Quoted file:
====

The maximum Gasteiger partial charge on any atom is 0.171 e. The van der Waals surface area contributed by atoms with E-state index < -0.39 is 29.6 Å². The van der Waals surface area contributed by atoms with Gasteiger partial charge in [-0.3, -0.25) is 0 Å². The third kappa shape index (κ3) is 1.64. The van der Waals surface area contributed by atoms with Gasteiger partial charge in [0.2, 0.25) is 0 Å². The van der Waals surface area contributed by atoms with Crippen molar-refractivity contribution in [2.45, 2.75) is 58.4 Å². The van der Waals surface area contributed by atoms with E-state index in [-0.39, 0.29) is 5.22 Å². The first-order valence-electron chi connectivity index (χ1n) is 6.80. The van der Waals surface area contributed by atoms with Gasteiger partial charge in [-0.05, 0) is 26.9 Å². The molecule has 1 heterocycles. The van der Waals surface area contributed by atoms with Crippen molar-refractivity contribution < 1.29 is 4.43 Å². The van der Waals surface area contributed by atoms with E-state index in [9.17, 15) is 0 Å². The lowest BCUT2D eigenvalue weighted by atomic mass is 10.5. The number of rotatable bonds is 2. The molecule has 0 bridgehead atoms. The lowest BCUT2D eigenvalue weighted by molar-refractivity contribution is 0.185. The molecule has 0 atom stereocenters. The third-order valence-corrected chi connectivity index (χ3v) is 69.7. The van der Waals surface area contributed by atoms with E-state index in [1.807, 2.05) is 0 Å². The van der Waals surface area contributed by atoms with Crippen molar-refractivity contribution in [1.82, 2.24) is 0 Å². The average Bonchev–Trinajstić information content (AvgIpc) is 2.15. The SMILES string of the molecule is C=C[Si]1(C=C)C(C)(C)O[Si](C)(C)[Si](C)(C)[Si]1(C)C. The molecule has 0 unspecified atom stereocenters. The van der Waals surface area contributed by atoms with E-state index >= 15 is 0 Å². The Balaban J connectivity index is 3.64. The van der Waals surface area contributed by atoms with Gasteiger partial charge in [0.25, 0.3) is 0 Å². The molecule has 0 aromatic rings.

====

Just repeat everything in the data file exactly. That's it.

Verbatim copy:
The maximum Gasteiger partial charge on any atom is 0.171 e. The van der Waals surface area contributed by atoms with E-state index < -0.39 is 29.6 Å². The van der Waals surface area contributed by atoms with Gasteiger partial charge in [-0.3, -0.25) is 0 Å². The third kappa shape index (κ3) is 1.64. The van der Waals surface area contributed by atoms with Gasteiger partial charge in [0.2, 0.25) is 0 Å². The van der Waals surface area contributed by atoms with Crippen molar-refractivity contribution in [2.45, 2.75) is 58.4 Å². The van der Waals surface area contributed by atoms with E-state index in [-0.39, 0.29) is 5.22 Å². The first-order valence-electron chi connectivity index (χ1n) is 6.80. The van der Waals surface area contributed by atoms with Gasteiger partial charge in [-0.05, 0) is 26.9 Å². The molecule has 1 heterocycles. The van der Waals surface area contributed by atoms with Crippen molar-refractivity contribution < 1.29 is 4.43 Å². The van der Waals surface area contributed by atoms with E-state index in [9.17, 15) is 0 Å². The lowest BCUT2D eigenvalue weighted by atomic mass is 10.5. The number of rotatable bonds is 2. The molecule has 0 bridgehead atoms. The lowest BCUT2D eigenvalue weighted by molar-refractivity contribution is 0.185. The molecule has 0 atom stereocenters. The third-order valence-corrected chi connectivity index (χ3v) is 69.7. The van der Waals surface area contributed by atoms with E-state index in [1.807, 2.05) is 0 Å². The van der Waals surface area contributed by atoms with Crippen molar-refractivity contribution in [1.82, 2.24) is 0 Å². The average Bonchev–Trinajstić information content (AvgIpc) is 2.15. The SMILES string of the molecule is C=C[Si]1(C=C)C(C)(C)O[Si](C)(C)[Si](C)(C)[Si]1(C)C. The molecule has 0 unspecified atom stereocenters. The van der Waals surface area contributed by atoms with E-state index >= 15 is 0 Å². The Balaban J connectivity index is 3.64. The van der Waals surface area contributed by atoms with Gasteiger partial charge in [0.25, 0.3) is 0 Å². The molecule has 0 aromatic rings.